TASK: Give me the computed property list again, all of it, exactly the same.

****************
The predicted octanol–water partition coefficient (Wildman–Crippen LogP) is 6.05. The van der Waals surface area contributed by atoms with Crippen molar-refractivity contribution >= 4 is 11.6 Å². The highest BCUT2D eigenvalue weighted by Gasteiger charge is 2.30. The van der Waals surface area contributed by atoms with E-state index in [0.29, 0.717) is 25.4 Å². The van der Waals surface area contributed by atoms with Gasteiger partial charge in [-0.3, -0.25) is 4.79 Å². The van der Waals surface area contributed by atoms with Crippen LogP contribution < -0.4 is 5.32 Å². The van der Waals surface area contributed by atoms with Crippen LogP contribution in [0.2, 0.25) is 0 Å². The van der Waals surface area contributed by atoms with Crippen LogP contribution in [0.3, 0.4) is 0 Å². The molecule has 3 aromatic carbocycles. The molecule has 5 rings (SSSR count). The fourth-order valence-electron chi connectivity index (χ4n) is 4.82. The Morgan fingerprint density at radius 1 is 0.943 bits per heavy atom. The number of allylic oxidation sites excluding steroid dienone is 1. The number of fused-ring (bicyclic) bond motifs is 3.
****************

The predicted octanol–water partition coefficient (Wildman–Crippen LogP) is 6.05. The van der Waals surface area contributed by atoms with Crippen molar-refractivity contribution >= 4 is 11.6 Å². The highest BCUT2D eigenvalue weighted by Gasteiger charge is 2.30. The van der Waals surface area contributed by atoms with E-state index in [0.29, 0.717) is 25.4 Å². The van der Waals surface area contributed by atoms with Gasteiger partial charge in [-0.3, -0.25) is 4.79 Å². The van der Waals surface area contributed by atoms with Crippen LogP contribution < -0.4 is 5.32 Å². The van der Waals surface area contributed by atoms with Crippen LogP contribution in [0.2, 0.25) is 0 Å². The van der Waals surface area contributed by atoms with Crippen LogP contribution in [0.3, 0.4) is 0 Å². The molecule has 3 aromatic carbocycles. The molecule has 5 rings (SSSR count). The fourth-order valence-electron chi connectivity index (χ4n) is 4.82. The Morgan fingerprint density at radius 1 is 0.943 bits per heavy atom. The number of allylic oxidation sites excluding steroid dienone is 1. The number of fused-ring (bicyclic) bond motifs is 3.